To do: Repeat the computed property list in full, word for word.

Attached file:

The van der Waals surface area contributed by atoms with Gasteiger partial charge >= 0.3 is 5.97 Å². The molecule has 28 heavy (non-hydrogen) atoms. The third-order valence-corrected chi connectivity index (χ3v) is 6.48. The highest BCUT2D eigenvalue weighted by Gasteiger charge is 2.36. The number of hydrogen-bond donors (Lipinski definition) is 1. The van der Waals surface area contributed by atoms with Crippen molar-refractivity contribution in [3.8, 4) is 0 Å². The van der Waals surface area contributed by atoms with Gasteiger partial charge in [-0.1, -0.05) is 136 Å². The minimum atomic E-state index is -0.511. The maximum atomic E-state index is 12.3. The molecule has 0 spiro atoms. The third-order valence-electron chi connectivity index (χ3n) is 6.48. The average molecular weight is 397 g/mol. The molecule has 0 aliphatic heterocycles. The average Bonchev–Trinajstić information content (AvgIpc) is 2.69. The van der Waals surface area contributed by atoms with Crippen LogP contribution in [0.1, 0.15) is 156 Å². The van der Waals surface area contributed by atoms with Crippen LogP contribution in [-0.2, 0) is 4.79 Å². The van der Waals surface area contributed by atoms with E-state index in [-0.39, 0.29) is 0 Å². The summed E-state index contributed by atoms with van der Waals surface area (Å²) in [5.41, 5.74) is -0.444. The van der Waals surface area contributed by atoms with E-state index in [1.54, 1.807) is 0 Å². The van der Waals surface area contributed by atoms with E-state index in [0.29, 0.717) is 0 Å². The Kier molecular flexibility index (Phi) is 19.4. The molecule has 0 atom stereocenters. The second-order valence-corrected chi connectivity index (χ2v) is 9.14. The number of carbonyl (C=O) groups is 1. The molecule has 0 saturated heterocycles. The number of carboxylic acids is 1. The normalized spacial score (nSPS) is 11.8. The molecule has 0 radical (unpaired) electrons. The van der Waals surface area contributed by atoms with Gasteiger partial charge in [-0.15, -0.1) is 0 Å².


The van der Waals surface area contributed by atoms with Gasteiger partial charge >= 0.3 is 5.97 Å². The molecule has 28 heavy (non-hydrogen) atoms. The third-order valence-corrected chi connectivity index (χ3v) is 6.48. The highest BCUT2D eigenvalue weighted by Gasteiger charge is 2.36. The number of hydrogen-bond donors (Lipinski definition) is 1. The van der Waals surface area contributed by atoms with Crippen molar-refractivity contribution in [3.8, 4) is 0 Å². The van der Waals surface area contributed by atoms with Gasteiger partial charge in [-0.1, -0.05) is 136 Å². The minimum atomic E-state index is -0.511. The maximum atomic E-state index is 12.3. The molecule has 0 spiro atoms. The third-order valence-electron chi connectivity index (χ3n) is 6.48. The average molecular weight is 397 g/mol. The molecule has 0 aliphatic heterocycles. The average Bonchev–Trinajstić information content (AvgIpc) is 2.69. The van der Waals surface area contributed by atoms with Crippen LogP contribution in [0.1, 0.15) is 156 Å². The van der Waals surface area contributed by atoms with Crippen LogP contribution in [-0.2, 0) is 4.79 Å². The van der Waals surface area contributed by atoms with E-state index in [-0.39, 0.29) is 0 Å². The summed E-state index contributed by atoms with van der Waals surface area (Å²) in [5.41, 5.74) is -0.444. The van der Waals surface area contributed by atoms with E-state index in [1.54, 1.807) is 0 Å². The van der Waals surface area contributed by atoms with E-state index in [0.29, 0.717) is 0 Å². The Kier molecular flexibility index (Phi) is 19.4. The molecule has 0 atom stereocenters. The second-order valence-corrected chi connectivity index (χ2v) is 9.14. The number of carbonyl (C=O) groups is 1. The molecule has 0 saturated heterocycles. The number of carboxylic acids is 1. The normalized spacial score (nSPS) is 11.8. The molecule has 0 radical (unpaired) electrons. The van der Waals surface area contributed by atoms with Gasteiger partial charge in [-0.15, -0.1) is 0 Å².